EC-funded research project throws doubt on NHS method of assessing treatment options

25 Jan

 UK gets cold shoulder from Europe over attempt to share its treatment selection process.

 The European Consortium in Healthcare Outcomes and Cost-Benefit research (ECHOUTCOME) has released a report criticising the model used by the UK’s National Institute of Clinical Excellence (NICE) to select the most appropriate treatment for conditions. ECHOUTCOME project leader and CEO of Data Mining International Ariel Beresniak asserted “robust scientific evidence” proved that “QALYs produce hugely inconsistent, wrong results, on which important decisions are being made.”

 The Quality Adjusted Life Years (QALY) approach is an economic theory which mathematically weighs the number of life years, and improvement to quality of life, by comparing different treatments to make recommendations as to the most effective. Its dogmatic adherence to its four central precepts has been criticised for failing to take account of patients’ divergent approaches to factors like risk associated with each treatment, and the relative ‘quality’ of healthy life compared to life in a wheelchair.

 In the UK, if the incremental cost per QALY (cost of one additional year in perfect health) is below £30,000 then the option is usually recommended to be accessible to patients. However, researchers point to a recent case where a new treatment for rheumatoid arthritis, which several other QALY assessments had rated as cost-effective, was discounted on the basis of one negative QALY result. Ruling out an alternative therapy in this way could be short-sighted if the drugs currently in use become less effective or cause side-effects.

 

Alastair Kent, Director of Genetic Alliance UK, a group working to improve the lives of people

affected by genetic conditions, says: “We recognise that there is a limited budget and tough

decisions to be made. But the QALY system in its current form is an inadequate, incomplete measure

which neglects important issues. Any system for allocating medical resources must carry confidence

of clinicians, patients and society at large, and the current system does not.”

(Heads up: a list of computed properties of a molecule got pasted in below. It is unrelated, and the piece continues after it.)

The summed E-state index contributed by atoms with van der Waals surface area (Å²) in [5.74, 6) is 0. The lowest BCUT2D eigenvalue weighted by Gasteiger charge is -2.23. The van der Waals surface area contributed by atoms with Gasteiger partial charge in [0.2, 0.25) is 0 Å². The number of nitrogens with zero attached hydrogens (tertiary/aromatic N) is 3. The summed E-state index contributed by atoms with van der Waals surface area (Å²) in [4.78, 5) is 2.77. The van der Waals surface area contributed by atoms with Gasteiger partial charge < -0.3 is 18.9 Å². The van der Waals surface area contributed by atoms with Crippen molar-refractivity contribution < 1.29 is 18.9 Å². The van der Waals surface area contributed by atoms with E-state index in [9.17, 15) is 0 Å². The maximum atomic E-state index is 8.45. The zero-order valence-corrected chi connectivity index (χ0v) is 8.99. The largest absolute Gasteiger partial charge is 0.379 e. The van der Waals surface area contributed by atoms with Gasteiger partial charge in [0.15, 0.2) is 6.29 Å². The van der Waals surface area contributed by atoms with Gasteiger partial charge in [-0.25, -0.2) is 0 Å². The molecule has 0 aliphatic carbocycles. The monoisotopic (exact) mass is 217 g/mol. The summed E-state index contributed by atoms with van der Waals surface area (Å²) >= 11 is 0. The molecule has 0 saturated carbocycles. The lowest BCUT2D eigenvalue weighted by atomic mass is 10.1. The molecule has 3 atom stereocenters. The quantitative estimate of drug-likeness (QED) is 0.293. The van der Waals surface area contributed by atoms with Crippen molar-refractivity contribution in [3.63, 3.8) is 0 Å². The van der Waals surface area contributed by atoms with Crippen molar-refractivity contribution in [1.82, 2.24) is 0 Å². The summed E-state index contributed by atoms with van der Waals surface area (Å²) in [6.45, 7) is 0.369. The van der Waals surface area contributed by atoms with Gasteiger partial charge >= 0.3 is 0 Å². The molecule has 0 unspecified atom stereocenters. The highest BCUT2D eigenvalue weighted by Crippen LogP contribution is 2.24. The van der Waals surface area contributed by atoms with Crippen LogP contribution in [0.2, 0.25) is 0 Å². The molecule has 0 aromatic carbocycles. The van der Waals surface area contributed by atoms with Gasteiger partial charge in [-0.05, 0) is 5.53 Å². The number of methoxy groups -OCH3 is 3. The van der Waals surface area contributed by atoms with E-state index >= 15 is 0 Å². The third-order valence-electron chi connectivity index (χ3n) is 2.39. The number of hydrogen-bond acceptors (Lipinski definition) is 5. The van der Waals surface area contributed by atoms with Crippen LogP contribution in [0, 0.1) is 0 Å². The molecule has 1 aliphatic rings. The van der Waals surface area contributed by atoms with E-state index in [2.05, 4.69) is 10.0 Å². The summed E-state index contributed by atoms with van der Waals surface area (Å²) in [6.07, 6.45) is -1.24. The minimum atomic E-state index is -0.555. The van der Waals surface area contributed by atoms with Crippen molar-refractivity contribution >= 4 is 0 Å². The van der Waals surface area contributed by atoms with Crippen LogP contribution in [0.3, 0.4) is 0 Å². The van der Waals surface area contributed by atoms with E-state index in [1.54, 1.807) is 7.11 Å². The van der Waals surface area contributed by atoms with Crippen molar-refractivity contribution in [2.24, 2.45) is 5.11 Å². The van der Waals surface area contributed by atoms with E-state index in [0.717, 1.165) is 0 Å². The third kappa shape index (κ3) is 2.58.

The research surveyed 1,300 respondents in Belgium, France, Italy and the UK, and is the largest investigation into QALYs ever undertaken. It demonstrated a range of divergent responses to the QALYs four key assumptions, which hold that:

1.     1.   Time and quality of life can be measured in consistent intervals. Quality is subjective and different people rank conditions as having relatively greater or less impact.

2.    2.    Life years and quality of life are linked. This assumes someone who prefers ten years of healthy life to five years will also prefer ten years in a wheelchair to five years.

3.   3.    People are neutral about risk. Results show that they are actually polarised in their attitudes – either very risk averse or disregarding potential risk.

4.     4.   Willingness to sacrifice life years is constant over time. This assumes an individual is willing to trade off a remaining 25 years (20% of life) for better health, but that they will similarly give up two years in ten. In fact, willingness to sacrifice time for life quality varies according to the length of the time period.

Gerard Duru, Emeritus Research Director in Mathematics at the French National Centre of Scientific research (CNRS) said: “The underlying assumptions of the QALY outcome are very theoretical and are not verified in a real population. The QALY indicator is not a valid scientific scale. It is impossible to know what we are measuring, and therefore impossible to base a formula upon it. To be able to trust this formula, all four of these assumptions must be validated. If they aren’t we don’t have the right to use it.”

Experts suggest an approach that is less doctrinaire and more reactive to circumstance and each individual case.

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ECHOUTCOME (European Consortium in Healthcare Outcomes and Cost-Benefit research) is made up of experts in healthcare, mathematics and economics from Data Mining International (Switzerland – Project leader), the University of Bocconi (Italy), the Université Libre de Bruxelles (Belgium), the French Society of Health Economics (SFES), Cyklad Group (France), Lyon Ingénierie Projets and the Claude Bernard University (France).

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